There’s a mystery afflicting several of my book groups, and many book-discussion leaders I talk with have the same problem. Might you have it too? We’re haunted by book-group phantoms—mysterious guests who sign up for our book groups, check out the book, and evaporate into thin air. We never end up seeing them! Stranger still, no one in the group will admit to knowing them. Do they even exist? Who are these phantoms?!
But seriously. This is a problem, because it prevents a dedicated book-group member from having a book during the month they need to read it. In my group, what makes the matter a true mystery is that this absentee book-group member always seems to check out the book the moment I’ve stepped away from my desk! I am NEVER able to identify her . . . or is it him? Or (shudder) it??
These phantoms are experts in evasion.
For my book groups, I have a set number of books that have been purchased exclusively for our use. I have heard of other discussion leaders placing an author bio, discussion questions, or talking points in the books ahead of time, laying the groundwork for an enhanced reading experience—those materials then go missing, too. Naturally, I never know exactly how many members will attend, and I never expect an exact head count. Numbers fluctuate in my monthly meetings as some people go on vacation, others are called to watch grandchildren, and still others may be snowbirds off in warmer climates. This in itself has never bothered me. As a discussion leader, I think it’s important to be flexible and accommodate all kinds of group members. However, I don’t have an infinite number of books for the group.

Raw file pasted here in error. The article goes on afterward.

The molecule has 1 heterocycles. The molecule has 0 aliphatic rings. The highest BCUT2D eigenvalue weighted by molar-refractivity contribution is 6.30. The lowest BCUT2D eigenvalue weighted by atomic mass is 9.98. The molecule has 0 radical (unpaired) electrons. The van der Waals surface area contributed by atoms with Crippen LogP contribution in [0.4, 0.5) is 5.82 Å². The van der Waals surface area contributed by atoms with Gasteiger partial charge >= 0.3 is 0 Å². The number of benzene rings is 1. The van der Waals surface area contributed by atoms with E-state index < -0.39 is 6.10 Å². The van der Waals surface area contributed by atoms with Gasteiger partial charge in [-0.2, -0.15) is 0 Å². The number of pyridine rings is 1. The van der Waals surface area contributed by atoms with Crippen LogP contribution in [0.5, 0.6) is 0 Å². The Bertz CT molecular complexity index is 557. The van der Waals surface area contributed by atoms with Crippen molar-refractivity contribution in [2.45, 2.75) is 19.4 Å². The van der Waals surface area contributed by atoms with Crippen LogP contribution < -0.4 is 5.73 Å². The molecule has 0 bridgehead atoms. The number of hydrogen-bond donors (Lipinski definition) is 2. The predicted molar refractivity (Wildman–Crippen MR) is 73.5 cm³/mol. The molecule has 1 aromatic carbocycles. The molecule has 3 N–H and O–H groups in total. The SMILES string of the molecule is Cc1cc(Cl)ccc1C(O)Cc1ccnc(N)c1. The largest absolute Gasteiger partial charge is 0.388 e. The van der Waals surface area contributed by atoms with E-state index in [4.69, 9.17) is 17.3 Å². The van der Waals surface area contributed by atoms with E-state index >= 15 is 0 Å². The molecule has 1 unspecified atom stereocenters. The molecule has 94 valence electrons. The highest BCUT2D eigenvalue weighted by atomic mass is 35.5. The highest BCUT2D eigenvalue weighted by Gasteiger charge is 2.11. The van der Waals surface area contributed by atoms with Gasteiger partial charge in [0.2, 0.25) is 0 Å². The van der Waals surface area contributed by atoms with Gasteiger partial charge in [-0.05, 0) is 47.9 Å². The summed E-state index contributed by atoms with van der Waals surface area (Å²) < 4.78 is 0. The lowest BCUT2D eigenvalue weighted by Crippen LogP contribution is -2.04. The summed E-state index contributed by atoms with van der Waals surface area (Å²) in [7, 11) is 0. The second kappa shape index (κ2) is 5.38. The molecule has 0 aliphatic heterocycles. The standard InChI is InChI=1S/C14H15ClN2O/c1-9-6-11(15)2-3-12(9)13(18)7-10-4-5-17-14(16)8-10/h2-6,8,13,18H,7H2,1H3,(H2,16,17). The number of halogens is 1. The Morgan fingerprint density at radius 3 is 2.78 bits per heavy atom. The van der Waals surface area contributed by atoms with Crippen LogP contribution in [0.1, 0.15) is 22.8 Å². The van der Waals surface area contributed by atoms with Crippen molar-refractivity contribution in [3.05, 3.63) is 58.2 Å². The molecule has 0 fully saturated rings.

If we end up being short a book for our discussions, there are only so many things I can do. I’ll try to bring in circulating copies from the district’s collection, but that can be iffy. The book may not arrive on time, or even in good reading condition. I have often given up my copy and driven to a neighboring library district to find the selection. I have also tried asking the book-group members to help identify the person, but to no avail—these phantoms are experts in evasion.
I am out of ideas. I have dithered about this problem for years and haven’t really come up with a solution. So, I’m conducting some detective work, and am appealing to you. What can I do? Do you also have book-group phantoms at your library? Do you have a policy that addresses this issue? With shrinking book budgets, I am in need of some desperate help. Please help me unmask these spooks!